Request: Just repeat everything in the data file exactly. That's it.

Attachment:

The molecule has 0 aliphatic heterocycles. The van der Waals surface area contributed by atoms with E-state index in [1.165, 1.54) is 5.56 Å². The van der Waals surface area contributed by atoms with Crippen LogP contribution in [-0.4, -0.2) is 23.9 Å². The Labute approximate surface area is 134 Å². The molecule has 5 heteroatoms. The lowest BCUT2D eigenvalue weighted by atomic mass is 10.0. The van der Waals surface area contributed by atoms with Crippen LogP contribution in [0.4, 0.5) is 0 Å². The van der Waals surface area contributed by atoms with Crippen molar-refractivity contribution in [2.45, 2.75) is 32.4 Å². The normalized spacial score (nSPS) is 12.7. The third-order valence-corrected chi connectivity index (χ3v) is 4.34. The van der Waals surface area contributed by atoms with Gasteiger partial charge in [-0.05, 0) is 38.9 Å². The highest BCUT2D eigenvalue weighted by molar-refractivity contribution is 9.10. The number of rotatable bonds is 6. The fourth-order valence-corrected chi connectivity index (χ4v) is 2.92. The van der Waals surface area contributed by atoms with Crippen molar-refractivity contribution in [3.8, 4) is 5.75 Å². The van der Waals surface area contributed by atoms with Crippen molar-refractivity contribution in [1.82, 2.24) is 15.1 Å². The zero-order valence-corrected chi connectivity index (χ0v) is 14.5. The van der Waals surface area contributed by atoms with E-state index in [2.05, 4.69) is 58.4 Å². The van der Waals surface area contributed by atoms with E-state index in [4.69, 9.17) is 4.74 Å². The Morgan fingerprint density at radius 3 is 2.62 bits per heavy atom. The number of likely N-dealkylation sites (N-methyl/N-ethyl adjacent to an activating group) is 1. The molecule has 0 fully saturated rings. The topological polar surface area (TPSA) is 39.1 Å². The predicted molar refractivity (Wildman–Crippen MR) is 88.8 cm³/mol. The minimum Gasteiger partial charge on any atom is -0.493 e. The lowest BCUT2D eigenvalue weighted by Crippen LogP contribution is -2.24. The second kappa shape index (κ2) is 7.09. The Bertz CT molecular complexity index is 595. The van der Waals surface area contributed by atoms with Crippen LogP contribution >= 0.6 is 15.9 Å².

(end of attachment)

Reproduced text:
The molecule has 0 aliphatic heterocycles. The van der Waals surface area contributed by atoms with E-state index in [1.165, 1.54) is 5.56 Å². The van der Waals surface area contributed by atoms with Crippen LogP contribution in [-0.4, -0.2) is 23.9 Å². The Labute approximate surface area is 134 Å². The molecule has 5 heteroatoms. The lowest BCUT2D eigenvalue weighted by atomic mass is 10.0. The van der Waals surface area contributed by atoms with Crippen LogP contribution in [0.4, 0.5) is 0 Å². The van der Waals surface area contributed by atoms with Crippen molar-refractivity contribution in [2.45, 2.75) is 32.4 Å². The normalized spacial score (nSPS) is 12.7. The third-order valence-corrected chi connectivity index (χ3v) is 4.34. The van der Waals surface area contributed by atoms with Gasteiger partial charge in [-0.05, 0) is 38.9 Å². The highest BCUT2D eigenvalue weighted by molar-refractivity contribution is 9.10. The number of rotatable bonds is 6. The fourth-order valence-corrected chi connectivity index (χ4v) is 2.92. The van der Waals surface area contributed by atoms with Crippen molar-refractivity contribution in [3.8, 4) is 5.75 Å². The van der Waals surface area contributed by atoms with Crippen molar-refractivity contribution in [1.82, 2.24) is 15.1 Å². The zero-order valence-corrected chi connectivity index (χ0v) is 14.5. The van der Waals surface area contributed by atoms with E-state index in [2.05, 4.69) is 58.4 Å². The van der Waals surface area contributed by atoms with E-state index in [4.69, 9.17) is 4.74 Å². The Morgan fingerprint density at radius 3 is 2.62 bits per heavy atom. The number of likely N-dealkylation sites (N-methyl/N-ethyl adjacent to an activating group) is 1. The molecule has 0 fully saturated rings. The topological polar surface area (TPSA) is 39.1 Å². The predicted molar refractivity (Wildman–Crippen MR) is 88.8 cm³/mol. The minimum Gasteiger partial charge on any atom is -0.493 e. The lowest BCUT2D eigenvalue weighted by Crippen LogP contribution is -2.24. The second kappa shape index (κ2) is 7.09. The Bertz CT molecular complexity index is 595. The van der Waals surface area contributed by atoms with Crippen LogP contribution >= 0.6 is 15.9 Å².